Salvia officinalis L. (sage) is a vital industrial plant that has been utilized in both food and pharmaceutical medications. While we know that sage confers therapeutic effects (such as acting as an antioxidant), less is known about how the terpene profile promotes its biological activity. One of the terpenoids that has caught considerable attention is thujone. 
Currently, there’s discussion as to how toxic this molecule is for consumption. European regulations no longer restrict the limits of thujone in sage and other thujone-containing flavoring plants.  Yet, the European Medicines Agency (EMA) has concluded that a person should not be exposed to more than 6.0 mg of thujone per day due to potentially neurotoxic effects.
The discussion of thujone’s true toxicity in individuals will continue until more scientific research is conducted. However, at this time, it’s believed that metered medicinal use of thujone-containing plants poses little risk.
One aspect of sage extracts that scientists have noted is that thujone composition changes depending on “the quality of the plant material as well as the methods used for extraction.”  For this reason, it’s in the best interest of many to determine the optimal extraction and analysis method.
Researchers at the Università Degli Studi Di Torino (University of Turin) obtained and ground dried leaves of Salvia officinalis L. from the Pharmaceutical Laboratory Labofarm in Poland. From there, 4 g infusions of sage tea were prepared in 400 mL of boiling water. Once brewed, each sample was then filtered into a 20 mL vial and allowed to equilibrate for 2 hours at 45°C (113°F).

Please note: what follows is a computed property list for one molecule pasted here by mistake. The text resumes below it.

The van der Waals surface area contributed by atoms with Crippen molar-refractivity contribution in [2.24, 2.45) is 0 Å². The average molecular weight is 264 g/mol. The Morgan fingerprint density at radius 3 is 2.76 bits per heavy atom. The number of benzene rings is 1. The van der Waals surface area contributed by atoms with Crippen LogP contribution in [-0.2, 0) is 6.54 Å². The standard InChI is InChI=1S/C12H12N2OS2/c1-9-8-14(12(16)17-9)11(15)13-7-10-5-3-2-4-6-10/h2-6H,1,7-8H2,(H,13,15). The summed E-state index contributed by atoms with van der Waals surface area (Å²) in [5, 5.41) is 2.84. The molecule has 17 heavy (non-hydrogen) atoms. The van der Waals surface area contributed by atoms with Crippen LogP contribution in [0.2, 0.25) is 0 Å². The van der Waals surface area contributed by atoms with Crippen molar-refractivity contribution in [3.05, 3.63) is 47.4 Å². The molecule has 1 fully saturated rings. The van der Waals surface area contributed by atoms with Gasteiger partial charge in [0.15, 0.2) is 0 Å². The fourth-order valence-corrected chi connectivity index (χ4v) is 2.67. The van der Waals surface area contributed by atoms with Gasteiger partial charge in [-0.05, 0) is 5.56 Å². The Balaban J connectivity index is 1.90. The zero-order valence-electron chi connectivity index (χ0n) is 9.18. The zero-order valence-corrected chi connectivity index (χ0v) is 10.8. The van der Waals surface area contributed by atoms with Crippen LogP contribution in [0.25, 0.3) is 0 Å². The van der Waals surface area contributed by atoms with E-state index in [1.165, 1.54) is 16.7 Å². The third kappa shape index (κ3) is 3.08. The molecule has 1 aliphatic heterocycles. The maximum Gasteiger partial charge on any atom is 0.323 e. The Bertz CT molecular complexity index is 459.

The samples were then subject to extraction using four different methods:
- Tenax TAⓇ purge and trap (Tenax-TA)
- Headspace (HS) solid-phase microextraction (SPME)
- HS sorptive extraction (HSSE)
- Stir bar sorptive extraction (SBSE)
Following desorption, terpenes were analyzed with gas chromatography-mass spectrometry (GC-MS) for alpha- and beta-thujone with respective linear retention indices (LRI) of 1,103 and 1,114. The data for the two terpenoids are summarized in the table below (mg/kg dry weight; standard deviations not included). The asterisk indicates a significant difference in its respective row.
Table recreated by the author from data in reference 
Focusing on β-thujone, HSSE was the most capable extraction option. Still, HS-SPME resulted in more comprehensive terpene extraction, and the study reports that this technique is most likely better for industrial use as it’s more cost-effective and doesn’t require a thermal desorption unit. Thus, the researchers concluded that SPME offers the best extraction technique for α- and β-thujone. 
- Arcuesz A, et al. Comparison of different extraction methods for the determination of alpha- and beta-thujone in sage (Salvia officinalis L.) herbal tea. J Sep Sci. 2013;36(18):3130-4. Impact Factor: 2.516; Times Cited: 13
- Németh É, Thi Huong N. Thujone, a widely debated volatile compound: What do we know about it? Phytochem Rev. 2020. doi:10.1007/s11101-020-09671-y. Impact Factor: 4.298